Tuesday, August 5, 2008

New conforming mortgage guidelines threaten owners of second homes and investment properties

Conforming mortgage guidelines are the Home Loan Rule Book, delineating between applicants that approved for a mortgage and those that do not.

Effective today, the rule book just got a little bit tougher.

According to Fannie Mae, homeowners converting their primary residence into a second home or investment property will be subject to additional underwriting scrutiny. Fannie Mae is leery of lending to people that may be over-extended.

The complete underwriting update is available at the Fannie Mae Web site but some of the more important points are summarized below, divided into Second Home and Investment Property.

Second Home Guideline Changes

  • Without 30 percent equity in the second home, mortgage applicants must have 6 months worth of PITI reserves for both properties in their bank accounts.
  • With 30 percent equity, the PITI reserve can be reduced to 2 months.

Previously, there was no minimum reserve requirement. Now, a second home buyer needs to know that they can carry that property for a period of time with their current savings.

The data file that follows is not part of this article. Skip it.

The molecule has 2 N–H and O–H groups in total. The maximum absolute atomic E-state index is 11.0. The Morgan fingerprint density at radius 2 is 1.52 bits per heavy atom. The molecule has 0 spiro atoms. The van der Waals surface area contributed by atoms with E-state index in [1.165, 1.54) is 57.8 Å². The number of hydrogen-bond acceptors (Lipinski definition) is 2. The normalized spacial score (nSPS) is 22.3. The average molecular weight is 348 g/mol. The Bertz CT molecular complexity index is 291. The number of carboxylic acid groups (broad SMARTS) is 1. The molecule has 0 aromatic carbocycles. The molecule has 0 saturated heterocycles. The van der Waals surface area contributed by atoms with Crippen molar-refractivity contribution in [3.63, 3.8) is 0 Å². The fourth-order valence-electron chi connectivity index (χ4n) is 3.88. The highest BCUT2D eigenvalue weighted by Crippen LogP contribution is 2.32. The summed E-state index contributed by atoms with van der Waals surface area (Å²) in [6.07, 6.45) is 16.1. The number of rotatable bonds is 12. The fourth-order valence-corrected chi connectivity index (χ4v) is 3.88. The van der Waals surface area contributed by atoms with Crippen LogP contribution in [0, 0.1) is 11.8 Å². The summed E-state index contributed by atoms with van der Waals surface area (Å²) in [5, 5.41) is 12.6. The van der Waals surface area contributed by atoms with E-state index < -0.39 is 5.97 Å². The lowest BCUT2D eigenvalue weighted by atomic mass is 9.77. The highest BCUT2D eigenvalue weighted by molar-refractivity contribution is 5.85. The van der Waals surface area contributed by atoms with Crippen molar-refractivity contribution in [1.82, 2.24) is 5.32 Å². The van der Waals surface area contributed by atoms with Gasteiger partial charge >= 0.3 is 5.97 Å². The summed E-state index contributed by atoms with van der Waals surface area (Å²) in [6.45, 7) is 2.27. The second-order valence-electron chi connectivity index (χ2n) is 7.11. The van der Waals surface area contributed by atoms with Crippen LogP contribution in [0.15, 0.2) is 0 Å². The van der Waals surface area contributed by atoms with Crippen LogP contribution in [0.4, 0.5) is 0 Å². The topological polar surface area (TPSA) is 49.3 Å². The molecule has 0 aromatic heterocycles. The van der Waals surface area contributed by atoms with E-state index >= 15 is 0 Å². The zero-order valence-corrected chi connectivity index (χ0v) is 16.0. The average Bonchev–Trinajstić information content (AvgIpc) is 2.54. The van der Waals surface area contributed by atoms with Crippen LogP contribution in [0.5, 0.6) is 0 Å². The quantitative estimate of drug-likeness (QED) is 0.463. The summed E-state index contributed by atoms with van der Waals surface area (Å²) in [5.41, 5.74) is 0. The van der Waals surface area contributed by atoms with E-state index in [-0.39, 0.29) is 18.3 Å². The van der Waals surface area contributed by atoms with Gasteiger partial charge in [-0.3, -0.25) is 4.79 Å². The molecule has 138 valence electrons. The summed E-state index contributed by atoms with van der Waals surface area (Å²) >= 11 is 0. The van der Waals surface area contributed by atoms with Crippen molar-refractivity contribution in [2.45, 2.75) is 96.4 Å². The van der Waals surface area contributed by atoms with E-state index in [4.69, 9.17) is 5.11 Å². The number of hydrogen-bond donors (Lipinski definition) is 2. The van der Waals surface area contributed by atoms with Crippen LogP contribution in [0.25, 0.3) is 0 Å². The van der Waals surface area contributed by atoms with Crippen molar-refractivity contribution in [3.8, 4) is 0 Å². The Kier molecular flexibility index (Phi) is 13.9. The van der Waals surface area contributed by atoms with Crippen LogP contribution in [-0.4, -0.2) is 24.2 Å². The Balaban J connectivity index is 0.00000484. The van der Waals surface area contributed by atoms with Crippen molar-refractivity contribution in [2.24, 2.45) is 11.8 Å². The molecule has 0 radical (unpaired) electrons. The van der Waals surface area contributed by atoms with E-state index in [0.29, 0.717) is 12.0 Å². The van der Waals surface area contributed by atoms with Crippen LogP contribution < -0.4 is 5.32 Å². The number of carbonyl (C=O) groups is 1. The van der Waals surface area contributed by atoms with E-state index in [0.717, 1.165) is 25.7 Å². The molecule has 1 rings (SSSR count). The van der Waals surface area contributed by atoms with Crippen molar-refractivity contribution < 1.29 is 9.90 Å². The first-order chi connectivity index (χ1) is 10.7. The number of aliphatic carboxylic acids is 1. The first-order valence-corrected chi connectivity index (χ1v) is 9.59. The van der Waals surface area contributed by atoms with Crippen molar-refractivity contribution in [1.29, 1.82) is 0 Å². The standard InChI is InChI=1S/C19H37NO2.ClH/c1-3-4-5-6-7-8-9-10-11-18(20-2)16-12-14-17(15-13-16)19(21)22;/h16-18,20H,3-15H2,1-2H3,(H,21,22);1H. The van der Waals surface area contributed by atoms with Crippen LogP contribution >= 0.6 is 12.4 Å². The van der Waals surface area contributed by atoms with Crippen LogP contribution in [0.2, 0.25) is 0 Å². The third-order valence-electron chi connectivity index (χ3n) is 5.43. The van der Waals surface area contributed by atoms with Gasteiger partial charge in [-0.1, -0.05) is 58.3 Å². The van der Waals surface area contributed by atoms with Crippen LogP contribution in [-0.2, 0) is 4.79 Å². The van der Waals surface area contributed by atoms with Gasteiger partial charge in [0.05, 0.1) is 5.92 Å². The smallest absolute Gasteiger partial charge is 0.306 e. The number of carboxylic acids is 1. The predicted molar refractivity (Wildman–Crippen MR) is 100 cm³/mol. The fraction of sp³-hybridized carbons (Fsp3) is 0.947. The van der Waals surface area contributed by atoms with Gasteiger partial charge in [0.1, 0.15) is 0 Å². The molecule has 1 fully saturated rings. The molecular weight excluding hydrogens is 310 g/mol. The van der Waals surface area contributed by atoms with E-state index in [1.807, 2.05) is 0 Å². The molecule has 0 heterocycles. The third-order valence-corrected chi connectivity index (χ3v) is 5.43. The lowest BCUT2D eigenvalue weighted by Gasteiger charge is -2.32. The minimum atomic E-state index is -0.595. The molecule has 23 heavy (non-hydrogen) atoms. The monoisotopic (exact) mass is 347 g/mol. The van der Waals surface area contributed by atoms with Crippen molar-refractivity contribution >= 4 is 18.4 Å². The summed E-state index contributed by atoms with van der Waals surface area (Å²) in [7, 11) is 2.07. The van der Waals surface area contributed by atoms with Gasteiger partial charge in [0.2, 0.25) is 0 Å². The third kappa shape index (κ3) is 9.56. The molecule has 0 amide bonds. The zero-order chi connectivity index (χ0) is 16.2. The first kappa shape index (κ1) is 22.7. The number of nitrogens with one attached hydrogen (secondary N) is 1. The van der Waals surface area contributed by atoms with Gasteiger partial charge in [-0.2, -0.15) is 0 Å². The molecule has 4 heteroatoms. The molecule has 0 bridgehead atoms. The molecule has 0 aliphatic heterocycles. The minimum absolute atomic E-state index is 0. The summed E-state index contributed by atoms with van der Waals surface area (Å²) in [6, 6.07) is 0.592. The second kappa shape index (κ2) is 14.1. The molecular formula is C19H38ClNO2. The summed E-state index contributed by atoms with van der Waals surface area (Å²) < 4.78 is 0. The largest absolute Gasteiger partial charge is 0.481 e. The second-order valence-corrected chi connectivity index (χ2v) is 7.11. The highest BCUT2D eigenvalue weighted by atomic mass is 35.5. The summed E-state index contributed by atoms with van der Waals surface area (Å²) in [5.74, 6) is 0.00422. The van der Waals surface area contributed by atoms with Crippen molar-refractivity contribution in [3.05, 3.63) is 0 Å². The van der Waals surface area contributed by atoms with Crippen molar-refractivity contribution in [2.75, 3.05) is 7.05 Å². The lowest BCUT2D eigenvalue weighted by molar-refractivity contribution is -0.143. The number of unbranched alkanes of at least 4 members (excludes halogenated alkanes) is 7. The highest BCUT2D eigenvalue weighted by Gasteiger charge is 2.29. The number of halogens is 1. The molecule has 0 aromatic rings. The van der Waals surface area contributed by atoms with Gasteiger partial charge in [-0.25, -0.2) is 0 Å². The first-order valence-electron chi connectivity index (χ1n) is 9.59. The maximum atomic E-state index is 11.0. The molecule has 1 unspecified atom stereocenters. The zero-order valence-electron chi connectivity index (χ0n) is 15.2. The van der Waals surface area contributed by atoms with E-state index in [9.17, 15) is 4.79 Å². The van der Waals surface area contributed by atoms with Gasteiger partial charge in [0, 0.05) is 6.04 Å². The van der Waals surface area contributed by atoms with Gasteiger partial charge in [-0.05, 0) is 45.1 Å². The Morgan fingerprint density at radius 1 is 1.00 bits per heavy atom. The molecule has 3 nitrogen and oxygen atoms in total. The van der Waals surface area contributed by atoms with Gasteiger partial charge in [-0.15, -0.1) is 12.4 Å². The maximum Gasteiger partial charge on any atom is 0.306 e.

Investment Property Guideline Changes

  • With 30 percent equity in an investment property, 75% of the monthly rental income can be applied toward the applicant's monthly household income.
  • Without 30 percent equity, rental income may not be applied to the applicant's monthly household income and 6 months PITI is required for both properties.

Previously, 75% of the rental income was allowable regardless of equity, and minimum reserve requirements were 2 months. Due to the number of "investors" who bought property without equity, and then walked away from the properties when they were unable to rent them, some method of involving the investor in the success and failure of the investment was sought.

Even though just a small percentage of Americans own second homes or investment properties, the conforming mortgage guideline changes impacts homeowners everywhere.

Changing mortgage guidelines impact the supply and demand curve for housingThis is because more restrictive guidelines lead to two separate, but concurrent, outcomes:

  1. The demand for homes reduces because fewer buyers qualify for mortgages
  2. The supply of homes increases because fewer sellers can refinance into more affordable home loan

Less demand and more supply places downward pressure on home prices.

Now, remember that mortgage guidelines continuously evolve and what's accurate as August 1, 2008, may not be accurate six months down the road. In other words, confirm what you're reading about mortgages online with your loan officer before making any real estate-related decisions.


www.LifeInBonitaSprings.com said...

Psst. Did you know that you forgot to title this post?